We live in a materialised world where our lives revolve around technology. From reading books to means of communication, every little aspect of our lives is slowly being controlled by the machinery we build. Yes, technology has its perks, in someway or the other it has made our lives much easier. Yet, there is a big downside to our tech-savvy lives. Einstein once predicted that technology will surpass human interaction. And much like Einstein, Bengali director Ritwik Ghatak shared his concerns over modernism and portrayed the relationship between a man and material through his 1958 film Ajantrik.
This comedy drama of Ritwik Ghataks was one of earliest Bengali films to portray an inanimate object as a major character of a film. It is also regarded as one of the first attempts of a Bengali science fiction cinema. The film is a quirky story of one man's (Bimal) undying love for his car, a 1920's Chevrolet, affectionately referred to as Jagaddhal. Bimal (played by Kali Banerjee) is a taxi driver in a provincial town. He lives alone and his Chevrolet serves as his only companion and is also the apple of Bimal's eye. Ajantrik showcases the episodes of Bimal's life in an industrial wasteland, delivering people from one place to another. It is said that Ghatak has procrastinated over the story for twelve long years before making it into a full length cinema.
Ritwik Ghatak predicted that industrialism would have its draw backs in a newly partitioned country. Ajantrik sets as a perfect example of how he tried to deal with his devastation on the partition and what industrialising the newly born country meant through just a comedy filled relationship between a man and his machine. On the most basic level of understanding the film, Ghatak injected the car with a riotous personality which symbolised wider ideas including technology, the 'machine age' and above all, rapid modernisation.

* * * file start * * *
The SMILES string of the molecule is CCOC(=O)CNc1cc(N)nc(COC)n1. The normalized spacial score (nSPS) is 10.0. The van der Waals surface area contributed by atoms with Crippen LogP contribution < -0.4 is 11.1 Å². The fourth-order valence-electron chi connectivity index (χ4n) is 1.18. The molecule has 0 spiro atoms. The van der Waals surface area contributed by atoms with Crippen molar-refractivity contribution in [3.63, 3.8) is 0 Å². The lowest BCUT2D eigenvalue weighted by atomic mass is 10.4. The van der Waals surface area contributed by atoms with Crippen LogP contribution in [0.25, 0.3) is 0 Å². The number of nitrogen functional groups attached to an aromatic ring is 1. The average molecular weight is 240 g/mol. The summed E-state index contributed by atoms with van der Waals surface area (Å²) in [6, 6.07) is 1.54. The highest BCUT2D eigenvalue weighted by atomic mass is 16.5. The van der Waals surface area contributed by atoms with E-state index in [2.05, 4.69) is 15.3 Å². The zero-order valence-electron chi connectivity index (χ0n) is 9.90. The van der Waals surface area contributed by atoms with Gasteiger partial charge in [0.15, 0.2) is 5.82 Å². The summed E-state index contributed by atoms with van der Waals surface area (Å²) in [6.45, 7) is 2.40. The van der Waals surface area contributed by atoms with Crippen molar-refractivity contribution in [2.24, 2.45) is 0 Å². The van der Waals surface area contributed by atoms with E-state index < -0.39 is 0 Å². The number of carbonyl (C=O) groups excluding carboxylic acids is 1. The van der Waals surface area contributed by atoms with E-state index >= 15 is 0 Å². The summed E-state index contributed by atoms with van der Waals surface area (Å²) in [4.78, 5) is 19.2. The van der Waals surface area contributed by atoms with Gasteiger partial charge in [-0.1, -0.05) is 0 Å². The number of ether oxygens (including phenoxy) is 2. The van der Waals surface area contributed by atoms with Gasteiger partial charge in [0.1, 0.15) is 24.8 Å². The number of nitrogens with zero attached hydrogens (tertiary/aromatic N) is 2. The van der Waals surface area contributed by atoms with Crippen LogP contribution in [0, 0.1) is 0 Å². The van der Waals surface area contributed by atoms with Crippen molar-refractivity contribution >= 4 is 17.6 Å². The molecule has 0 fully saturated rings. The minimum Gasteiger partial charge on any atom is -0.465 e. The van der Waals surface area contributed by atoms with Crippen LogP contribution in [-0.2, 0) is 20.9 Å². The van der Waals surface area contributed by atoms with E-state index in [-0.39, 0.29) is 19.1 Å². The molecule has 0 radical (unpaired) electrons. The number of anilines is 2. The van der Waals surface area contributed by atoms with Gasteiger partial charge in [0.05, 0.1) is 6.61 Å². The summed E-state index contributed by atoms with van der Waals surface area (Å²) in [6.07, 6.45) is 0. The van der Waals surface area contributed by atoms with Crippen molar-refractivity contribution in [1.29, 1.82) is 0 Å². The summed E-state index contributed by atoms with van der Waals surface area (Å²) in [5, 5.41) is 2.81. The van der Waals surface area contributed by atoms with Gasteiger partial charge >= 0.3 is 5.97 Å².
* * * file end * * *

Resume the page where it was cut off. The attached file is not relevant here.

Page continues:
Ghatak is said to be ahead of his time. Though most of his films were box office flops, including Ajantrik; people now see the different layers his films carried. For example, in Ajantrik, Bimal is seen talking to his car and not just random about random things, but have actual serious discussions. At that time it was something the audience could not relate to. Now let's think of this from our perspective, considering time and age. Every tech enthusiasts knows about Siri, a computer programme working as an intelligent personal assistant. One can ask Siri anything and it would respond with an answer. There're records of people spending hours talking to Siri, and not just asking about the weather, but having actual discussions. Now can it be said that Ghatak predicted this exact scenario through his adaptation. It might vary from audience to audience, but there's no doubt that Ghatak saw the approach of this circumstance.
Another aspect of the story is how Bimal takes care of his car. Quite often, he forgets about others' presences or his earthly duties, but concentrates wholly on the well being of the Chevrolet. Such a scenario is quite familiar nowadays, where people will risk even their lives just to protect their cell phones, laptops or cars. There have been situations where people have even gotten killed or hurt by muggers for not giving up their gadgets. Yes, technology is expensive, and some store a lot of personal information which can be valuable. The question, though, remains- is it something worth risking your life over?
Though technology gave us a lot, it also took a lot away. Human interaction is decreasing day by day. Or the personal touch of hand written letters are replaced by rapid emails. Industrialisation was aimed to make our lives simple. After all these years, we ask – has it done exactly that? That is still debatable. Nonetheless Ritwik Ghatak's Ajantrik might give some interesting answers to this question.